II. Reflections and Observations
The Open Fields Conference produced a number of memorable presentations. Karen Lancel presented the work of her performance E.E.G. Kiss, Chris Hales shared his work on the Interactive Stories for the Brain, Daniel Landau’s Time-Body Study poetically provides a premise for embodiment of the digital. These and many others were thought provoking, leaving me to ask the question: what is the difference between mind and brain?
Overall, it seem much of the creative work involving E.E.G. data and Brain-Computer-Interfaces (BCI) is looking at the brain as sense organ driven by sensory input, designating the brain is a passive instrument of the environment. Thus, the output is essentially filtered sensory data that is more-or-less random. The onus of brain as a controller falls on the ability of the user to discipline the mind. Otherwise, the brain isn’t really in control, it is merely reacting to sensory activity.
The presentations which arouse my curiosity, following a different line of more critical questions, were Chris Salter’s presentation entitled, “Immersion: What For?” and Ellen Pearlman’s “The Approaching Storm.” Two very different perspectives on the purpose and application of physical computing with a related core question: what is this hoping to achieve?
The particular reason these presentations stand out to me is that they emanate a critical reflection on self. This is closely related to my interest and motivation in practicing yoga. By removing gadgetry and technology from the equation, as you would distraction from thought processes, a question of purpose becomes naked and exposed to the elements. I am not suggesting an answer, nor do I think these presentation sought to provide answer to this inquiry. I think both of them, among others, are recognizing the necessity for a dialogue about research leading towards an invasive relationship between technology and humanity. (In this context, invasive is a mild word.) There is a danger in being directionless and unaware of the potential reshaping of body politics brought by these interface technologies. This is, more-or-less how I interpret the message of “The Approaching Storm.”
Again, what are we trying to achieve through all of this? From a the perspective of yoga, or any similar philosophy, the ideal state of the human conscious in one in which identity is not dependent on factors of influence from the external world. Identity because, ultimately, the realization of self. However, to come to this epiphany, the mind, through discipline, needs to become the controller.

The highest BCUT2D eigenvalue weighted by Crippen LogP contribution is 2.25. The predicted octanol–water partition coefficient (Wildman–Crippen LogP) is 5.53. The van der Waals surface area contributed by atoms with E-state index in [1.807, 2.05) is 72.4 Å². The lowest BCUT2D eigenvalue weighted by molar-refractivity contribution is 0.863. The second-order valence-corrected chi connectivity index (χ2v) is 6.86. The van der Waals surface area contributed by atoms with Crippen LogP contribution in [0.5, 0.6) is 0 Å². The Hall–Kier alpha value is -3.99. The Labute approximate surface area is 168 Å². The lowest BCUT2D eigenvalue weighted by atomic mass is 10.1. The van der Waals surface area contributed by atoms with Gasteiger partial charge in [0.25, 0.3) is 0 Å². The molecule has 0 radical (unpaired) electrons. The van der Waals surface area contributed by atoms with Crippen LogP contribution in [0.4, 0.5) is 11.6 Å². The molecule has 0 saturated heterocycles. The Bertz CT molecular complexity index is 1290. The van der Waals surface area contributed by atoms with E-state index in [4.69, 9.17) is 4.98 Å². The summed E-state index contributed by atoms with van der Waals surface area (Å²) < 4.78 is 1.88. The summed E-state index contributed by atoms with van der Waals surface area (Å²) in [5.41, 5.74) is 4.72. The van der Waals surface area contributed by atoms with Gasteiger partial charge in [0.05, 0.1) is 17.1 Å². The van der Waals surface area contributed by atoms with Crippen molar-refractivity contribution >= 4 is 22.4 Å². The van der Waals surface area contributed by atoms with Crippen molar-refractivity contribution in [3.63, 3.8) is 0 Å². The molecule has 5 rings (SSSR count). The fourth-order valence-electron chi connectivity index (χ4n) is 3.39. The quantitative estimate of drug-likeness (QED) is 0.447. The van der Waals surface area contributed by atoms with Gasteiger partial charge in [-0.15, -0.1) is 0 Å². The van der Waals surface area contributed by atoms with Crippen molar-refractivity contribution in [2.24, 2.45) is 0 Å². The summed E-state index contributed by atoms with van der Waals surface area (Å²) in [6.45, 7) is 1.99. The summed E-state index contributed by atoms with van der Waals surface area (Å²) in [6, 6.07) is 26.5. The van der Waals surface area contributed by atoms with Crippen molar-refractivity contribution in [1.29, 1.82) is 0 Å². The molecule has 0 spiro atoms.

I think that yoga--when understood--as a science of experience, provides techniques that allow us to be in control. In considering those decisive steps towards human-technology integration, a prerequisite dialogue is
essential. Unless some other spirituality or technique for developing self-awareness emerges, it doesn't seem likely that we, as a species, will move forward with technology in any measure of profound meaning.
- PR News Wire, <https://www.prnewswire.com/news-releases/2016-yoga-in-america-study-conducted-by-yoga-journal-and-yoga-alliance-reveals-growth-and-benefits-of-the-practice-300203418.html>
- Forbes, <https://www.forbes.com/sites/alicegwalton/2016/03/15/how-yoga-is-spreading-in-the-u-s/#57f5fe43449f>
- Immanuel Kant, Critique of Judgment, trans. Werner Pluhar (Indianapolis: Hackett Publishing Company, 1987), 52.
- Swami Ajaya, Yoga Psychology. (Honesdale, Pennsylvania: Himalayan Institute Press, 1976), 107-110.
- Kant, Critique of Judgment, iv.
- Jayadeva Yogendra, The Yoga Sutras of Patanjali stray thoughts of Dr. Jayadeva Yogendra Hansaji, 3rd edition. (Mumbai: Yoga Institute Prabhat Colony, 2015), 173.
- Hannah Ginsborg, “Kant’s Aesthetics and Teleology,” Stanford Encyclopedia of Philosophy, ed. Edward N. Zalta (Fall 2014 Edition), 2.2.
- Shri Yogendra, Guide to Yoga Meditation 2nd edition. (Mumbai: Yoga Institute Prabhat Colony, 2014), 65-88.
- Kant, Critique of Judgment, 87.
- J. Yogendra, The Yoga Sutras of Patanjali, 163.
- Kant, Critique of Judgment, 63.
- J. Yogendra, The Yoga Sutras of Patanjali, 307.
- Ajaya, Swami. Yoga Psychology: A Practical Guide to Meditation. Honesdale, Pennsylvania: The Himalayan Institute Press, 1976.
- Ginsborg, Hannah. “Kant’s Aesthetics and Teleology,” Stanford Encyclopedia of Philosophy, ed. Edward N. Zalta (Fall 2014 Edition): accessed February 26, 2017, URL = <https://plato.stanford.edu/archives/fall2014/entries/kant-aesthetics/>
- Walton, Alice G. September 26, 2017, “How Yoga Is Spreading In The U.S.,” Forbes, March 15, 2016, <https://www.forbes.com/sites/alicegwalton/2016/03/15/how-yoga-is-spreading-in-the- u-s/#57f5fe43449f>
- Kant, Immanuel. Critique of Judgment. Trans. Werner Pluhar. Indianapolis: Hackett Publishing Company, 1987.
- Yoga Alliance. Septermber 26, 2017, “2016 Yoga in America Study Conducted by Yoga Journal and Yoga Alliance Reveals Growth and Benefits of the Practice,” PR News Wire, January 13, 2016, <https://www.prnewswire.com/news-releases/2016-yoga-in-america-study-conducted-by-yoga-journal-and-yoga-alliance-reveals-growth-and-benefits-of-the-practice-300203418.html>
- Yogendra, Shri. Guide to Yoga Meditation 2nd edition. Mumbai: Yoga Institute Prabhat Colony, 2014.
- Yogendra, Jayadeva. The Yoga Sutras of Patanjali, 3rd edition. Mumbai: Yoga Institute Prabhat Colony, 2015.